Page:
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Concerns of 'Catastrophic Collapse' Grow as Gulf Stream Weaker Than It's Been in 1,600 Years

In response, experts are calling for further study, declaring that questions raised by a pair of reports "are among the most pressing questions in climate science."

Atlantic Ocean

New research about weakening ocean currents is raising concerns about extreme weather in Western Europe and sea level rise along North America's East Coast. (Photo: Thomas/Flickr/cc)

New research published Wednesday in the journal Nature raises alarm about how global warming is impacting the Atlantic Ocean's Gulf Stream System, and how weakening ocean currents could influence extreme weather in Western Europe and sea level rise along North America's East Coast.

Although the two studies draw different conclusions about timing and causation, researchers agree that the system of ocean currents called Atlantic Meridional Overturning Circulation (AMOC) has notably weakened in recent decades.

This key takeaway, as Damian Carrington at the Guardian notes, throws into question "previous predictions that a catastrophic collapse of the Gulf Stream would take centuries to occur. Such a collapse would see western Europe suffer far more extreme winters, sea levels rise fast on the eastern seaboard of the U.S., and would disrupt vital tropical rains."

The AMOC system has been compared to a conveyer belt: Warm surface water flows northward, where it cools and then sinks due to its increased density. It then cycles back toward the equator at a deeper level along the North American continent, as shown in this chart:

AMOC

One Nature study concluded that since the mid-20th century, AMOC has weakened by about 15 percent—or, as one of the authors put it, "around fifteen times the flow of the Amazon, and thus three times the outflow of all rivers on earth combined." These researchers concluded that the weakening was likely driven by anthropogenic climate change.

The second study—which relied on a different methodology—concluded that AMOC started weakening earlier, and likely due to natural causes at the end of the Little Ice Age, around 1850. However, the second study still found that circulation has been "anomalously weak over the past 150 years or so...compared with the preceding 1,500 years," and that it has continued to weaken in the recent era of global warming fueled by human activity.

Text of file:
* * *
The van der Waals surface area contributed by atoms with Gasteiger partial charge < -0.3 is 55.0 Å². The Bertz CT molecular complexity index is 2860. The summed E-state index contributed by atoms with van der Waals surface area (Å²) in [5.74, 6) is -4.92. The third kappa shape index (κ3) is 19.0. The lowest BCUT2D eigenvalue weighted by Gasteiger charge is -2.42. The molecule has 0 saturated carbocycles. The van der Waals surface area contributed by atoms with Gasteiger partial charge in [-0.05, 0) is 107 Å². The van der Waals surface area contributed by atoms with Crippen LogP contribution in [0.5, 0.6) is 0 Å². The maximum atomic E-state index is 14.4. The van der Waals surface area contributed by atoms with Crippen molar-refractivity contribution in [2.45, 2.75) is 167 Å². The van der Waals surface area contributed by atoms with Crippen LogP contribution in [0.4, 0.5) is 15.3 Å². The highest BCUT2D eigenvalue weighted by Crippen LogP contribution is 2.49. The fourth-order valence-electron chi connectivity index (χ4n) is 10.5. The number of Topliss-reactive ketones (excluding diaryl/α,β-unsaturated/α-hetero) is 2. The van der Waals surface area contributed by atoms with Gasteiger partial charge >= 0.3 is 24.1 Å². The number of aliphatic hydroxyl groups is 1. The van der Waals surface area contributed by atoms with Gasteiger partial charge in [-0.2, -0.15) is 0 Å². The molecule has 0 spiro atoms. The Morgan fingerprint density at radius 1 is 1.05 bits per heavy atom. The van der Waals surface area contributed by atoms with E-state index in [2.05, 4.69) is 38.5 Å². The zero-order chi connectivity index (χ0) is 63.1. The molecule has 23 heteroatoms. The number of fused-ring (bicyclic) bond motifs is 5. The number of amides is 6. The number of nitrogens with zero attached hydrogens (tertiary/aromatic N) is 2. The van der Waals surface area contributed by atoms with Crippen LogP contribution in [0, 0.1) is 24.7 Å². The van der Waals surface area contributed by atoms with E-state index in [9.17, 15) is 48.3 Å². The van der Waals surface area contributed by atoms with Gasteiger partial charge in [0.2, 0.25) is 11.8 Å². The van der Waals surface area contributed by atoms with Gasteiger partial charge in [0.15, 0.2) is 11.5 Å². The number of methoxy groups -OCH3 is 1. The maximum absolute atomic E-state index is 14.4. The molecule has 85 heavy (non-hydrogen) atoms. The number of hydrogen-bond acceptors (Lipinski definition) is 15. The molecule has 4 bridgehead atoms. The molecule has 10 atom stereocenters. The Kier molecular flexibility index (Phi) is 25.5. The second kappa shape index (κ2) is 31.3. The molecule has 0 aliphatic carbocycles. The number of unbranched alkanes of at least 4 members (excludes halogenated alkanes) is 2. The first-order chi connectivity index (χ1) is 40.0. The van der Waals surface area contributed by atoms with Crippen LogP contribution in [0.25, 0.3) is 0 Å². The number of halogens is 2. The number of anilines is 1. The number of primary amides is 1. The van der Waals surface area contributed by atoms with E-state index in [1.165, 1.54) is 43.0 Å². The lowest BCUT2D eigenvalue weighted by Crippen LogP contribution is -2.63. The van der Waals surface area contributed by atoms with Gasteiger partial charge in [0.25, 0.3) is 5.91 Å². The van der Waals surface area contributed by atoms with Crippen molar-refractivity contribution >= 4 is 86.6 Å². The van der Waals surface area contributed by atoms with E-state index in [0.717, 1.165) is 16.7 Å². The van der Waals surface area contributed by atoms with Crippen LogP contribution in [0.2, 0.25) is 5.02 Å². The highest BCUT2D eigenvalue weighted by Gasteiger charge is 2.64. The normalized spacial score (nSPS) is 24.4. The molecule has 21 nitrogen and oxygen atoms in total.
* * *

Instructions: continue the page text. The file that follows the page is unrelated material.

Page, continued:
Noting that more research is needed, and that "neither of the new studies is based on direct measurements of the circulation because we haven't had those for very long (a little over 10 years)," Washington Post environmental reporter Chris Mooney broke down the reports' key conclusions in a series of tweets:

In an editorial about the pair of papers, Nature also called for futher study, pointing out:

Importantly, the findings agree that the AMOC is in a relatively weak state. The wide margin of disagreement between the two independent studies on when the circulation started to weaken is probably due to the different methods used—and it highlights how immensely difficult it is to capture the AMOC's past variability. This will probably frustrate those who prefer their science to send a clear signal. But then, science is rarely so obliging. Can the effects of climate change and natural variability on the AMOC be disentangled? And if the ocean circulation is sensitive to climate change, as is highly likely, will the currents respond abruptly and perhaps violently at some point, or will the transition be smooth? These are among the most pressing questions in climate science.  

"There is more to be done," the Nature editorial concludes. "Meticulous observation is a prerequisite for understanding the oceans on which, ultimately, humankind depends."

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